This summer, Mr. Lightbourne returned to Bermuda on vacation with his wife and their two children and decided to finally insist on the blood tests. It cost him $900.

In September, the results came back and he discovered that he was not the child's father.

"When I got the results, I had to sit down for a little while because it really upset me," said Mr. Lightbourne.

"It was something I had always feared, and when I finally got confirmation it knocked me back.

"I don't really have a relationship with the child. I have lived outside of Bermuda for most of its life, but I have always paid on time.

"I feel I should be compensated, at least a little bit.

"I don't expect the full amount back, because I know that would be a tall order, but I do think the courts should have ordered her to pay me some kind of compensation after everything I have been through."

Mr. Lightbourne said the mother had told him earlier that if he turned out not to be the father, she would pay him every cent back. However, he said since the court had told her she did not need to pay, she had offered him nothing.

But he said he believed the courts should have a deterrent in place to stop women doing this in the future.

"All I got back was the $900 I paid for the blood tests," said Mr. Lightbourne.

"I think there should be some sort of consequence in place for women who refuse to get blood tests and then find out that the man who has been paying is not the father.

"I don't think I'm being harsh. I'm not asking for the full amount. It's the principle here that counts."

Mr. Lightbourne said the only reason he had revealed his story publicly was to help other men in the same situation.

And he and his wife have contacted the Child Watch group for help, which is lobbying with other groups to ensure that men get equal rights when it comes to child custody and maintenance matters in courts.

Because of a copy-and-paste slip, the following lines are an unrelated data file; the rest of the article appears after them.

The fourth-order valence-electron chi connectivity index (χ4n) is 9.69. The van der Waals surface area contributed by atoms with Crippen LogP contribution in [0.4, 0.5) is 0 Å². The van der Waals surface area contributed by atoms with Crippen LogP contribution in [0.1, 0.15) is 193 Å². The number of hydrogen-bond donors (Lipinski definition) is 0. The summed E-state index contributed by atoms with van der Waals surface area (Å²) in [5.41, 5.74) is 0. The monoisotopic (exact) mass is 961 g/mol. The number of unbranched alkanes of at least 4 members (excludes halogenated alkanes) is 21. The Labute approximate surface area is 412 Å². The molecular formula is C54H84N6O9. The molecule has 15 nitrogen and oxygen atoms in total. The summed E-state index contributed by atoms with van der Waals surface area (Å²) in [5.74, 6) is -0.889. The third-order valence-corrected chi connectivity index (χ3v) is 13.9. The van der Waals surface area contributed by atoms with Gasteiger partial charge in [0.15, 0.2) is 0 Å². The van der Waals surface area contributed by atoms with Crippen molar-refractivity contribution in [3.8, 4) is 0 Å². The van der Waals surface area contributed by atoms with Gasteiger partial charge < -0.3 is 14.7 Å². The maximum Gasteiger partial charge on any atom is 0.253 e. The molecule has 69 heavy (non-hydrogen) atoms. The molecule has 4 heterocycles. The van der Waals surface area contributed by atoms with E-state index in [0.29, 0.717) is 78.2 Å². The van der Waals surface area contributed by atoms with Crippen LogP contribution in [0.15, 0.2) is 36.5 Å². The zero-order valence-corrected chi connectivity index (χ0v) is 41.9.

Health and Family Services Minister Nelson Bascome said he was saddened to hear of Mr. Lightbourne's case and suggested men in that situation pursue the real fathers.

He said the courts in Bermuda followed other countries in not demanding that the mothers repay previous maintenance payments, but said judges on the Island were increasingly demanding blood tests be carried out where doubt had been raised.

And he advised men to speak up in court if they did have doubts about the identity of the father.

He said: "This is one of the areas that is addressed in the Children's Amendment Act, which we have been working on with the legal fraternity, courts and advocacy groups.

"All of the organisations feel that paternity must be certain when moving forward with any of the basics," said Mr. Nelson.

"I think most times the courts would go on the side of the mother and say they don't have to pay, but a legal mind would want to go after someone. I would say pursue the real father.

"But I think now the courts are demanding more people have blood tests, and the tests are becoming more common. Hopefully, this won't happen in future."

The Royal Gazette attempted to call the mother of the child at work yesterday, but the call was not returned.